By Rebecca Colbert
Head of Collection and Bibliographic Services @ The Library District
Find Your Inspiration at the Library
The New Year is a time of optimism and renewal when we feel that anything is possible! Much of what I share in this column includes people, places and things that inspire me and bring me joy, so let me help you find your inspiration this season. Whether you are looking to take something on, let something go, or learn something new, you can find it at your neighborhood library.
Inspire Your Body
Tired of hearing “join a gym” every January? Why not choose your own path to fitness? “Triathlon for the Every Woman” by Meredith Atwood will show you how one woman aimed higher and tackled something that seemed insurmountable, deciding out of nowhere to become a triathlete. You will be inspired by her journey, but no need to become a world-class athlete yourself. Just find your happy place, whether it’s walking your dog or enjoying some peaceful, downloadable yoga DVDs. I like all 13 episodes of "Happy Yoga" with Sarah Starr, or for something more intense, try Jillian Michaels’ "Ten Minute Body Transformation" series. She ALWAYS inspires! If you’re up for moving to the music, join me for the Windmill Library Zumba dance fitness class, scheduled every second and fourth Tuesday at 6 p.m. There are tons of fun activities to discover at the library on our website at LVCCLD.org/events/.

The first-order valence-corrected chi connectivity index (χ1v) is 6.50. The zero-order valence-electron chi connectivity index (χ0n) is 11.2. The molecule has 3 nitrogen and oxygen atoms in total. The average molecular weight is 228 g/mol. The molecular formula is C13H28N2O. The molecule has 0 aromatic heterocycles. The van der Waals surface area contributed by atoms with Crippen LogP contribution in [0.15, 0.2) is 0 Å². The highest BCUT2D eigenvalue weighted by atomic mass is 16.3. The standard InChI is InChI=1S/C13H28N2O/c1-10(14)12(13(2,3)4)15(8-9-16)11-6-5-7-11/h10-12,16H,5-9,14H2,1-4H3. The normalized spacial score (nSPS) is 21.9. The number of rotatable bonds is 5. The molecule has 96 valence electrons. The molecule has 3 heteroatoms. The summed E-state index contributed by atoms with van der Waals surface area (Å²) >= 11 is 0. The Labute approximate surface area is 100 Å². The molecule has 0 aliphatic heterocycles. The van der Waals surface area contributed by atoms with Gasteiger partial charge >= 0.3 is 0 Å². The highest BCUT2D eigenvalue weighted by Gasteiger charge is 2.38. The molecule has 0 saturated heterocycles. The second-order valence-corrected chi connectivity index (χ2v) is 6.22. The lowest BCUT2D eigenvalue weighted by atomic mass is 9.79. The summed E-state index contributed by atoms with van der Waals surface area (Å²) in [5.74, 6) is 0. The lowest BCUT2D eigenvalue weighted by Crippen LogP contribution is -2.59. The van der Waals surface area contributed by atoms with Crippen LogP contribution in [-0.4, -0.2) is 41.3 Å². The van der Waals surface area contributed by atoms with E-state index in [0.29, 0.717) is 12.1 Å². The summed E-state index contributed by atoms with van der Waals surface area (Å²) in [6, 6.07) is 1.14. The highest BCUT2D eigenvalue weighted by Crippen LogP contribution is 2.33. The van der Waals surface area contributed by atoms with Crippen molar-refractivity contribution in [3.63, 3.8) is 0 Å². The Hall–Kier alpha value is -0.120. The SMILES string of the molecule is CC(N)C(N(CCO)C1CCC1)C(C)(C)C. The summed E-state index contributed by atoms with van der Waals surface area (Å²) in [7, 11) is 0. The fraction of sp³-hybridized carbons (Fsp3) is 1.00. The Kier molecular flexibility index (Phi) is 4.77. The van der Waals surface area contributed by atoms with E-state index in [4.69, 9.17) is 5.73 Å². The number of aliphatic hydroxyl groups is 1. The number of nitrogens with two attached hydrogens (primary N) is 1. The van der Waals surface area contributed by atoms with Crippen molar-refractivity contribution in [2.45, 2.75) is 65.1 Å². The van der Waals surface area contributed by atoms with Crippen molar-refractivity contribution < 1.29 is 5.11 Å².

Changing habits is hard, but changing behavior to get healthy and perhaps save my life? That’s a motivator for me. Well-respected Doctor Dean Ornish makes it easier than you think in “UnDo It! How Simple Lifestyle Changes Can Reverse Most Chronic Diseases.” He will guide you through scientifically based recommendations to help you improve your physical and mental health.
Inspire Your Soul
“G’Morning, G’Night! Little Pep Talks for Me and You” by Lin-Manuel Miranda began as his charming Twitter feed and grew to a book, illustrated by artist Jonny Sun. Let me share a sample of his tone to give you an idea of how he so delightfully and honestly makes lemonade out of lemons: “Good morning! Good morning! Let’s make some new mistakes! Let’s find the things worth saving in the mess our living makes! … Good night! Good night! Let’s make some new mistakes! Let’s stumble toward success and pack some snacks for little breaks!” The tone is always positive, and the voice is unmistakably, wonderfully Lin-Manuel. Whether you’re already a fan (most notably of his Tony Award-winning play “Hamilton”) or are just discovering his groundbreaking work as an artist, you will want to keep this gem on your nightstand throughout the year.